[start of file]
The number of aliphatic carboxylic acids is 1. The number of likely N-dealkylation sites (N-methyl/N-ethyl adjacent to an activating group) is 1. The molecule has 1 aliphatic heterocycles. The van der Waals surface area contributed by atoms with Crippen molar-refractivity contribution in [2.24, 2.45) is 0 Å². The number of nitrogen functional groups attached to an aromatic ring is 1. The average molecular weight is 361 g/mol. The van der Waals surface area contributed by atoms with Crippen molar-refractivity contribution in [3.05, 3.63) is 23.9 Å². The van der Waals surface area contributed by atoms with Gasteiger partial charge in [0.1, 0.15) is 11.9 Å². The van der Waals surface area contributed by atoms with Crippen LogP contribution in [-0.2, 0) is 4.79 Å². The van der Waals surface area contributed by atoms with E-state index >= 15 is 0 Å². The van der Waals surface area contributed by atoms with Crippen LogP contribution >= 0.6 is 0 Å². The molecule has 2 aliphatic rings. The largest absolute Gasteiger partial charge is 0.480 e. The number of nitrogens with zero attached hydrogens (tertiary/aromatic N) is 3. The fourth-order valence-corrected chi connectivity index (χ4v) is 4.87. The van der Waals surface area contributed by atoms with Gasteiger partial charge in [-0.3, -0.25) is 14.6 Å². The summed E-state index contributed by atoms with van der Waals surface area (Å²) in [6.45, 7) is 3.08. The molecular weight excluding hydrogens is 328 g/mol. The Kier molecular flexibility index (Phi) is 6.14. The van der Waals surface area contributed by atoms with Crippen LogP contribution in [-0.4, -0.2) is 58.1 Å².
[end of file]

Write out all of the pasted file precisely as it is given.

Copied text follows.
The number of aliphatic carboxylic acids is 1. The number of likely N-dealkylation sites (N-methyl/N-ethyl adjacent to an activating group) is 1. The molecule has 1 aliphatic heterocycles. The van der Waals surface area contributed by atoms with Crippen molar-refractivity contribution in [2.24, 2.45) is 0 Å². The number of nitrogen functional groups attached to an aromatic ring is 1. The average molecular weight is 361 g/mol. The van der Waals surface area contributed by atoms with Crippen molar-refractivity contribution in [3.05, 3.63) is 23.9 Å². The van der Waals surface area contributed by atoms with Gasteiger partial charge in [0.1, 0.15) is 11.9 Å². The van der Waals surface area contributed by atoms with Crippen LogP contribution in [-0.2, 0) is 4.79 Å². The van der Waals surface area contributed by atoms with E-state index >= 15 is 0 Å². The van der Waals surface area contributed by atoms with Crippen LogP contribution >= 0.6 is 0 Å². The molecule has 2 aliphatic rings. The largest absolute Gasteiger partial charge is 0.480 e. The number of nitrogens with zero attached hydrogens (tertiary/aromatic N) is 3. The fourth-order valence-corrected chi connectivity index (χ4v) is 4.87. The van der Waals surface area contributed by atoms with Gasteiger partial charge in [-0.3, -0.25) is 14.6 Å². The summed E-state index contributed by atoms with van der Waals surface area (Å²) in [6.45, 7) is 3.08. The molecular weight excluding hydrogens is 328 g/mol. The Kier molecular flexibility index (Phi) is 6.14. The van der Waals surface area contributed by atoms with Crippen LogP contribution in [-0.4, -0.2) is 58.1 Å².